Whoever wants to know a thing has no way of doing so except by coming into contact with it, that is, by living (practicing) in its environment… If you want knowledge, you must take part in the practice of changing reality. If you want to know the taste of a pear, you must change the pear by eating it yourself… If you want to know the theory and methods of revolution, you must take part in revolution. All genuine knowledge originates in direct experience.
Mao Tse Tung “On Practice” (July 1937), Selected Works, Vol. I, pp. 299-300.
My daddy sent me a link to this video, which has, I’m sure, made the rounds of the sometimes charming redneck circles he moves in ( currently sheltering in place) in Western N.C. The part that tickled me the most is the deadpan delivery of the line from the King James Version of the Book of Proverbs, which I had to look for online to recognize.
22 A merry heart doeth good like a medicine: but a broken spirit drieth the bones.
The utility of this particular proverb, which goes on to countenance shutting up and letting the princes take care of things, is probably best left to the ancient Israelites who decided to write it down originally; but the genius and also the wisdom of the redneck duo quoting it in the present moment lies in their willingness to remind their listeners of a time in living memory when indoor plumbing (let alone toilet paper) was a luxury broad swaths of America couldn’t afford. After all, “there are all kinds of ways you can clean yourself,” including leaves, grass, or the coveted Sears Catalog. Less than a century ago, and perhaps now, once again, “toilet paper is for the rich!”
Not to put too fine a point on it, but these ridiculous (if somewhat talented) heehaws do what major network news media are all failing to do: they point out the class ramifications of the current global crisis.
Here Trump doles out paper towels in the wake of massive hurricane damage in Puerto Rico in 2017. I want so badly for this to become America’s “let them eat cake” moment– a symbol of the decadence of the current regime in the face of overwhelming poverty. I want people to finally connect Trump’s imbecility with the greed and bigotry that capitalism always foment. So, among the new rituals of hygiene we have all begun practicing– replace “social distancing” with SOLIDARITY and instead of toilet paper, maybe we can just wipe ourselves with the rich!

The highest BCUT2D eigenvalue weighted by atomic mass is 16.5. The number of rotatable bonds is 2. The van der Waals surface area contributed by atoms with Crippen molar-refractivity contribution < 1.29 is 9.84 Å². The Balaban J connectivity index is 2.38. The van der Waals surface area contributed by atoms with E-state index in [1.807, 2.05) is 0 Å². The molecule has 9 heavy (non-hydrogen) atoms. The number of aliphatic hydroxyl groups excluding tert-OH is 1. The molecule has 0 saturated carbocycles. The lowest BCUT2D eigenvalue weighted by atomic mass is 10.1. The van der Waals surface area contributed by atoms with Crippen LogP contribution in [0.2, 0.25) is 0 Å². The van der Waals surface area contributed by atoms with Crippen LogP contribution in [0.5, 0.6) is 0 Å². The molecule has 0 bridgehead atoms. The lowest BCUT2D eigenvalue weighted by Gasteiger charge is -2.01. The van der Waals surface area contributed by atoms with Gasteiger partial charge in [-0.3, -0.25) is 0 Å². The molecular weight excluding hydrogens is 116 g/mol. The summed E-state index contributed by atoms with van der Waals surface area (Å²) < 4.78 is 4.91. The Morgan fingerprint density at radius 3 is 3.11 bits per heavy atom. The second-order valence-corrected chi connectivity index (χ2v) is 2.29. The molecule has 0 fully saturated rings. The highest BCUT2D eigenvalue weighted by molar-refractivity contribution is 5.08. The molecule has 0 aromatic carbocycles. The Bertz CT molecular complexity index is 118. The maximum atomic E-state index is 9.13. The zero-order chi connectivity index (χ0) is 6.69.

Micro-Review: American Socialist Pedagogy and Experimentation in the Progressive Era: The Socialist Sunday School, by Kenneth Teitelbaum and William J. Reese. History of Education Quarterly, Vol. 23, No. 4 (Winter, 1983), pp. 429-454.
This was another piece identified in the HEQ 50-Year Retrospective. This piece jumped out at me, not because of any familiarity I had with the authors, but with the specific subject matter it dealt with—Socialism in American Schools. In this case, this sweeping overview of a segment of the socialist movement in the United States (and the U.K.) outlines the foundation of and development of curriculum, as well as the impact of these relatively informal, small, niche institutions had on the culture of the United States in the opening decades of the 20th Century.
I suspect that there exists a much longer, more detailed book by Mr. Teitelbaum and Reese on this topic, but this essay provided an excellent taste. This is much closer to the sort of history I envision myself writing, but with a stronger reliance on individual teacher data—a diary, or set of letters relating to the actual conditions “on the ground” so to speak at school. But the way this essay foregrounds individual texts like excerpts from the Socialist Sunday School Songbook, against broader demographic data—numbers of schools, student enrollment figures, and the economic and government structures underlying the foundation of these schools is very much in line with the type of writing I’d like to do for my dissertation.